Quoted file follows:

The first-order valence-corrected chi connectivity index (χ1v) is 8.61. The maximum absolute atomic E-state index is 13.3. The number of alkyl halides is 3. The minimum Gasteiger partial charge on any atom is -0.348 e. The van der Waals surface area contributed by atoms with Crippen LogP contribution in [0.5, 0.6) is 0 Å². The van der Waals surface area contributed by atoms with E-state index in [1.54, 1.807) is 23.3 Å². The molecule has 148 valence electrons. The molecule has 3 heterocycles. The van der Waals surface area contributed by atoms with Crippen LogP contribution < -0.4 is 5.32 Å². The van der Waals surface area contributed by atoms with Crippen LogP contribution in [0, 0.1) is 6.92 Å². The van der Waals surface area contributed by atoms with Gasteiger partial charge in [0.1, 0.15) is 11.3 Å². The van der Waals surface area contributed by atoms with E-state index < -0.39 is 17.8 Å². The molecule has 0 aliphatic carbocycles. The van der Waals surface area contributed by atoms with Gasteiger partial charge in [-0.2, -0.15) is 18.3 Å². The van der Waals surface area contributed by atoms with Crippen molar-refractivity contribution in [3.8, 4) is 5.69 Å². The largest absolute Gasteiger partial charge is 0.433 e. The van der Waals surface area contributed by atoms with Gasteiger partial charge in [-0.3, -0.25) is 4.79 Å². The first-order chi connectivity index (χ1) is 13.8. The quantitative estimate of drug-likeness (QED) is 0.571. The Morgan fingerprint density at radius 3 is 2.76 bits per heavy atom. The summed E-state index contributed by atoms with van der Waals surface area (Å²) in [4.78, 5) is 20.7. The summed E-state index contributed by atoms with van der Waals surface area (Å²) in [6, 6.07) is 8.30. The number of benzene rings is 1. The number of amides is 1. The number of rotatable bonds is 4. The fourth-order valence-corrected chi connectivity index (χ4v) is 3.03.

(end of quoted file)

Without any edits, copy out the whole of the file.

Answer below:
The first-order valence-corrected chi connectivity index (χ1v) is 8.61. The maximum absolute atomic E-state index is 13.3. The number of alkyl halides is 3. The minimum Gasteiger partial charge on any atom is -0.348 e. The van der Waals surface area contributed by atoms with Crippen LogP contribution in [0.5, 0.6) is 0 Å². The van der Waals surface area contributed by atoms with E-state index in [1.54, 1.807) is 23.3 Å². The molecule has 148 valence electrons. The molecule has 3 heterocycles. The van der Waals surface area contributed by atoms with Crippen LogP contribution < -0.4 is 5.32 Å². The van der Waals surface area contributed by atoms with Crippen LogP contribution in [0, 0.1) is 6.92 Å². The van der Waals surface area contributed by atoms with Gasteiger partial charge in [0.1, 0.15) is 11.3 Å². The van der Waals surface area contributed by atoms with E-state index < -0.39 is 17.8 Å². The molecule has 0 aliphatic carbocycles. The van der Waals surface area contributed by atoms with Gasteiger partial charge in [-0.2, -0.15) is 18.3 Å². The van der Waals surface area contributed by atoms with Crippen molar-refractivity contribution in [3.8, 4) is 5.69 Å². The largest absolute Gasteiger partial charge is 0.433 e. The van der Waals surface area contributed by atoms with Gasteiger partial charge in [-0.3, -0.25) is 4.79 Å². The first-order chi connectivity index (χ1) is 13.8. The quantitative estimate of drug-likeness (QED) is 0.571. The Morgan fingerprint density at radius 3 is 2.76 bits per heavy atom. The summed E-state index contributed by atoms with van der Waals surface area (Å²) in [4.78, 5) is 20.7. The summed E-state index contributed by atoms with van der Waals surface area (Å²) in [6, 6.07) is 8.30. The number of benzene rings is 1. The number of amides is 1. The number of rotatable bonds is 4. The fourth-order valence-corrected chi connectivity index (χ4v) is 3.03.